Looking back on it, the only pieces missing from the book were how to shampoo your hair and that you should never wear seersucker! (Personal distaste of mine, Gunn does restrict it to the summer months and says it must go away after Labor Day). Though these types of rules are not part of the book, that is a good thing. Gunn and Moloney produced a starter course in how to present your physical self in a way that reflects your personality, beliefs and tastes. They do demand that one should dress appropriately for the weather, and thus incorporate a seasonality to your wardrobe, the way there is a seasonality to fruits and vegetables, and even menu offerings (at least, there should be). For example, lightweight cotton sweaters are great for September, but should be shelved in favor of a more dense fabric by December.

Perhaps the most valuable part of this book (and most surprising to me), along with the simple posture tips (see below), are the fashion, artistic, literary and film references Gunn and Moloney drop in the text, they sparkle like the subtle accessories endorsed throughout the book, just enough to attract interest without overwhelming the intention of the outfit, er book, in this case. Names like Anna Piaggi, Leontyne Price, and Chita Rivera; movies like Doctor Zhivago, Grey Gardens, and Il Grido; and books like “Death in Venice” (Thomas Mann), “Either/or” (Søren Kierkegaard), and “I Shock Myself” (Beatrice Wood), are scattered among discussions of the basic shoe requirements of every woman’s closet (two pairs of boots, one fancy, one casual; one pair of flats suitable for the office and jeans; one pair dress-up-to-the-nines evening shoes). And, all the while, pressing the mantra: silhouette, proportion, fit.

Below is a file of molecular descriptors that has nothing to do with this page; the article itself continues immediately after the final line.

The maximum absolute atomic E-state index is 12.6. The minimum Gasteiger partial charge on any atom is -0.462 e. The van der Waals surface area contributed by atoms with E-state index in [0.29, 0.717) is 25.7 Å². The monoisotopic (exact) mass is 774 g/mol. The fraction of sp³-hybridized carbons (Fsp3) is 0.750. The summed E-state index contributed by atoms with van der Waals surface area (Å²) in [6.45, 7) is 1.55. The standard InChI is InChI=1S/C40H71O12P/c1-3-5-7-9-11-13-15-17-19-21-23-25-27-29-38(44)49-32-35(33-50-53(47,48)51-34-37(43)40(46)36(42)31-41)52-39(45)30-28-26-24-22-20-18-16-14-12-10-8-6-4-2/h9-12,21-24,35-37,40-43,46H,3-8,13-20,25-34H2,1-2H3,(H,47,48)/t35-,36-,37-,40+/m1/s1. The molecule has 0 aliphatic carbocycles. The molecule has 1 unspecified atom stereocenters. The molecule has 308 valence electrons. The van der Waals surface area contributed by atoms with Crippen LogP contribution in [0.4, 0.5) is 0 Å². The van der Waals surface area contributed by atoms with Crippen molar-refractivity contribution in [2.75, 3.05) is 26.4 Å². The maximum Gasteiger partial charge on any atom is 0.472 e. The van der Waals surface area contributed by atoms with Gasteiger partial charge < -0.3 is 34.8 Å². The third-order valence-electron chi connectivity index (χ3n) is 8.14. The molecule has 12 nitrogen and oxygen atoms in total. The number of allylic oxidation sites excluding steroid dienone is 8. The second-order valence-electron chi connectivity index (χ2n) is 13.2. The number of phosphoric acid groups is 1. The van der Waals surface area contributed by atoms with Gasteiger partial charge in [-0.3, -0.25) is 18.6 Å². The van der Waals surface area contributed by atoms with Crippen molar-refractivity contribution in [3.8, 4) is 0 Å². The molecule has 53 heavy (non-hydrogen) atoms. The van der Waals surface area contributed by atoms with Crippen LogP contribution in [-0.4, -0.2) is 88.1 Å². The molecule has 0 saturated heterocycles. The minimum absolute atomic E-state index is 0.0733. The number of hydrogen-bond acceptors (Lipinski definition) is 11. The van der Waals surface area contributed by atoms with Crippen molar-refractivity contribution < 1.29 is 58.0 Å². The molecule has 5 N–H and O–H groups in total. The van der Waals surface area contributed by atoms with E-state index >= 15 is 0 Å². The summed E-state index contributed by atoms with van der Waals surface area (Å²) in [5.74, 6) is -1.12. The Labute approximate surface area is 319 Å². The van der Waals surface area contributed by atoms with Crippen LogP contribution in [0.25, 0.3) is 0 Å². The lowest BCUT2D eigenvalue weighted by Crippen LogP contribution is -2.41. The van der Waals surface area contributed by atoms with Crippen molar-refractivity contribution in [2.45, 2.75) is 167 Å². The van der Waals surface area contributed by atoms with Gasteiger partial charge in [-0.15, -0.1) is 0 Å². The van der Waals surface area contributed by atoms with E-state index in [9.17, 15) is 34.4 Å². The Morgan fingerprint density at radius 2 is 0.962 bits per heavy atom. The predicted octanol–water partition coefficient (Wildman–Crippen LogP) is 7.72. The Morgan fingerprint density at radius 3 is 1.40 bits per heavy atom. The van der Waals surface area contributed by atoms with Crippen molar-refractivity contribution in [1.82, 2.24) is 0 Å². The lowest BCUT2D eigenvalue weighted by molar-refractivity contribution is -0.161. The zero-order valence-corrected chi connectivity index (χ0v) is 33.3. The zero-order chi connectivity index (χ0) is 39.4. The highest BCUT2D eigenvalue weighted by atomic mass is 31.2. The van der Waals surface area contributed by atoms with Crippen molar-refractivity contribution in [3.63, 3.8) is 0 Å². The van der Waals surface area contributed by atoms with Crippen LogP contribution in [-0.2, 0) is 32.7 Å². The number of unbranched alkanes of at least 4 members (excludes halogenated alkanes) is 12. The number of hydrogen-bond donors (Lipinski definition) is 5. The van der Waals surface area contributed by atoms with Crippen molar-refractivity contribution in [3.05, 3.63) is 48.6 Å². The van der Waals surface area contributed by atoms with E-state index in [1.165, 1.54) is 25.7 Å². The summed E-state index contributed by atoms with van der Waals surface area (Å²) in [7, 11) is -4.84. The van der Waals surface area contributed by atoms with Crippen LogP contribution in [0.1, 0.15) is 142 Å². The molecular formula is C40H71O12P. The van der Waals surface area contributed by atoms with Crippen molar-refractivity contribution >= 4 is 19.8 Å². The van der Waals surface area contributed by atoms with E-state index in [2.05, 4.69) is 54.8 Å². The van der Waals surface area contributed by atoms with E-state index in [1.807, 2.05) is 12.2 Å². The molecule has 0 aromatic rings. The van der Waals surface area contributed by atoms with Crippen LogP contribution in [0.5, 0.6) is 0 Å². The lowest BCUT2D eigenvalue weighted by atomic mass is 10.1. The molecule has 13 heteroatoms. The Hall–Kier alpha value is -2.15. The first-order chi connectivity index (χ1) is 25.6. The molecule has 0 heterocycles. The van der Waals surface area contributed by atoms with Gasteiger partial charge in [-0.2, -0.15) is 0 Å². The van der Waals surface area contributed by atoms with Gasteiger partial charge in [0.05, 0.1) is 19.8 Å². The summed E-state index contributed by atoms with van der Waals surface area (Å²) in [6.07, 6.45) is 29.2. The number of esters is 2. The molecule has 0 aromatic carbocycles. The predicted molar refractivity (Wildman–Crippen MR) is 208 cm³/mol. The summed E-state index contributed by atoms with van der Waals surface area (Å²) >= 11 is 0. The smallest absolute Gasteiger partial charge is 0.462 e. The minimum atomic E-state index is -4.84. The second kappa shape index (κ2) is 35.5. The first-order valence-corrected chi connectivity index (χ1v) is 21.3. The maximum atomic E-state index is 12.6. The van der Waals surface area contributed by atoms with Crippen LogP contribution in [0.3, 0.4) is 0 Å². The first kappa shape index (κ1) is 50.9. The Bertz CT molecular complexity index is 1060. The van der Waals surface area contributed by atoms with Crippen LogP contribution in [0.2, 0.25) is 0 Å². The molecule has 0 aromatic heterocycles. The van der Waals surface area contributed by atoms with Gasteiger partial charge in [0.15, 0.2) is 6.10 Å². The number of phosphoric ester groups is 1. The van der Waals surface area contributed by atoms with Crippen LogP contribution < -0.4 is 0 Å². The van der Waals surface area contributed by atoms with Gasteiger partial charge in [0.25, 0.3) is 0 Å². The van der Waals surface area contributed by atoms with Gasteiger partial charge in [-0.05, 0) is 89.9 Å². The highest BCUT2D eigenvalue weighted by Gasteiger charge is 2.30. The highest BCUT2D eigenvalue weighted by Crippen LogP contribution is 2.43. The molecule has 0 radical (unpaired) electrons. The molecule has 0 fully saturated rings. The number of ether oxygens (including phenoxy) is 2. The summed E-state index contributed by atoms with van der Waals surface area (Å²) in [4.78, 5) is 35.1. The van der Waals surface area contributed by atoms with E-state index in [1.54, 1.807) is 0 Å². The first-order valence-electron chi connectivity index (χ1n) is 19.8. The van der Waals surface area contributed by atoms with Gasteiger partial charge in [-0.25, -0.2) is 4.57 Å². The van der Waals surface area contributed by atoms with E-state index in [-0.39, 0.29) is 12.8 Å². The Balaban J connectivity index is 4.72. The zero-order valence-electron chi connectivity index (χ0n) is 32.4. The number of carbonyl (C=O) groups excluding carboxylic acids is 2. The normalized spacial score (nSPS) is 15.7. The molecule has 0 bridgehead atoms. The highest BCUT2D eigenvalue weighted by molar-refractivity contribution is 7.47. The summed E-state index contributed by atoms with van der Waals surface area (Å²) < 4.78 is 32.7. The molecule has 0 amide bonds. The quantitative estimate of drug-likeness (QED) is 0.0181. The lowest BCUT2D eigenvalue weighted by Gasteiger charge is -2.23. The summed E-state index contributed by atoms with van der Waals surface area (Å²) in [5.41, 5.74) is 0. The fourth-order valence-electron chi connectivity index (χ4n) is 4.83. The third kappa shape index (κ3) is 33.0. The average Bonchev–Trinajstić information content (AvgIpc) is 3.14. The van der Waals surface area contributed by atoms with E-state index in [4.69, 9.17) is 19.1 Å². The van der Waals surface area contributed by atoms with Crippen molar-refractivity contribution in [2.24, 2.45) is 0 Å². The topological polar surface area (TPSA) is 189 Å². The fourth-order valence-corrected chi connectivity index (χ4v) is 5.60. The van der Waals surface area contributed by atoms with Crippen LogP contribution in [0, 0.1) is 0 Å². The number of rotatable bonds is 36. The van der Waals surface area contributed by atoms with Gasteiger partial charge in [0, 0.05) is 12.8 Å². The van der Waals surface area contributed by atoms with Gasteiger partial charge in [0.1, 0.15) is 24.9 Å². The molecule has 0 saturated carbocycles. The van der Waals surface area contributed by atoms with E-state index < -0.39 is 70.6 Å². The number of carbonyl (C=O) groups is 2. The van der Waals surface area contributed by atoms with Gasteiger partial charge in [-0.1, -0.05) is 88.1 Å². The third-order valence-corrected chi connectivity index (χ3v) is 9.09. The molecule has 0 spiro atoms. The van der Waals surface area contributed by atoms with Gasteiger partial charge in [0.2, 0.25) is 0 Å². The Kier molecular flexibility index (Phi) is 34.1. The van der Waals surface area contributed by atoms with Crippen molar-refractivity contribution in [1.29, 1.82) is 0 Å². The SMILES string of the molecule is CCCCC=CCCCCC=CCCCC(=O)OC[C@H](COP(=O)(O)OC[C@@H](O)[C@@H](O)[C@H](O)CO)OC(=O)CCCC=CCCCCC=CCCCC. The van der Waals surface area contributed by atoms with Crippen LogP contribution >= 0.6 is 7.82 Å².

Speaking of women, the book focuses exclusively on fashion for women and is written with a female audience in mind, but it’s sage advice would hold true for men, as well. Gunn and Moloney point out that fragrances are not gender-specific, only the marketing of fragrances is. Maybe ballet flats and a suitable pair of evening heels don’t apply to most men, but one never knows. As Gunn would say to those of us creating and maintaining personal style: “Make it work!”

Best Excerpts:

“I find that often students who struggle with an assignment are inclined to abandon the struggle and begin again. This practice unnerves me, because it’s like playing roulette with one’s work. What assurance does one have that the next spin of the wheel will be successful? Important learning occurs when a struggle is examined and analyzed, diagnosed, and a prescription offered. Ergo, make it work.” p. 16.

“Who you are embraces everything about you, from your family’s origins to your predilections for particular films and music, to your fantasies and reveries, to your weekly routines. It’s also your size, shape, and proportions, and your coloring. And it’s the city or town in which you live, your home, and your friends and colleagues. It’s milieu.” p. 18.

“Allow yourself to make a distinction between what appeals to you and what works for you. (If you love chartreuse but it looks dreadful on you, get your chartreuse fix around the house: perhaps some throw pillows would do it.)” p. 22.

“If you wouldn’t want to run into an ex-lover, that’s a sure sign you could do better.” p. 59.

“Style requires a “like it or lump it” attitude toward one’s public. Your public includes husbands, wives, girlfriends, boyfriends, mothers, children, workmates, classmates, and the people who pass you on the street. You do not exist to win their approval.” p. 70.